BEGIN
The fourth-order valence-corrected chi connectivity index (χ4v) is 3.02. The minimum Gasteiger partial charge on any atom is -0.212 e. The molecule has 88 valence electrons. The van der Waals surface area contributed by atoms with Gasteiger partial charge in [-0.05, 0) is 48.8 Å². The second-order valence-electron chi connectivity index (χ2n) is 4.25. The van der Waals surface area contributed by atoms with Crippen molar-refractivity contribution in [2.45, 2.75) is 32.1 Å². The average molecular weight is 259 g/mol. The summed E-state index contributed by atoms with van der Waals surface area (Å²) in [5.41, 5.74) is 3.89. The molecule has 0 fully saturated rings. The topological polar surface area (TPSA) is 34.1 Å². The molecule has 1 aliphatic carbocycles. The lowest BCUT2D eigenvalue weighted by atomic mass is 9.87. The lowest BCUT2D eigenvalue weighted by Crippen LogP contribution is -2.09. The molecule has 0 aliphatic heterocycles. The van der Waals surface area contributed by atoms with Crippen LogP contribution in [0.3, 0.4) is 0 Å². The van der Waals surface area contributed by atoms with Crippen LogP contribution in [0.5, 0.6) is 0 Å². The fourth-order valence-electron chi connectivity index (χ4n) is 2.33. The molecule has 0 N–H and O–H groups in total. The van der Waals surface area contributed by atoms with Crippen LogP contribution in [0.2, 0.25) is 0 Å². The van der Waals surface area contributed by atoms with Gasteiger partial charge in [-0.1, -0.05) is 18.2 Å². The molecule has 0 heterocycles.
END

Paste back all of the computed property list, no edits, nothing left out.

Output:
The fourth-order valence-corrected chi connectivity index (χ4v) is 3.02. The minimum Gasteiger partial charge on any atom is -0.212 e. The molecule has 88 valence electrons. The van der Waals surface area contributed by atoms with Gasteiger partial charge in [-0.05, 0) is 48.8 Å². The second-order valence-electron chi connectivity index (χ2n) is 4.25. The van der Waals surface area contributed by atoms with Crippen molar-refractivity contribution in [2.45, 2.75) is 32.1 Å². The average molecular weight is 259 g/mol. The summed E-state index contributed by atoms with van der Waals surface area (Å²) in [5.41, 5.74) is 3.89. The molecule has 0 fully saturated rings. The topological polar surface area (TPSA) is 34.1 Å². The molecule has 1 aliphatic carbocycles. The lowest BCUT2D eigenvalue weighted by atomic mass is 9.87. The lowest BCUT2D eigenvalue weighted by Crippen LogP contribution is -2.09. The molecule has 0 aliphatic heterocycles. The van der Waals surface area contributed by atoms with Crippen LogP contribution in [0.3, 0.4) is 0 Å². The van der Waals surface area contributed by atoms with Crippen LogP contribution in [0.5, 0.6) is 0 Å². The fourth-order valence-electron chi connectivity index (χ4n) is 2.33. The molecule has 0 N–H and O–H groups in total. The van der Waals surface area contributed by atoms with Crippen LogP contribution in [0.2, 0.25) is 0 Å². The van der Waals surface area contributed by atoms with Gasteiger partial charge in [-0.1, -0.05) is 18.2 Å². The molecule has 0 heterocycles.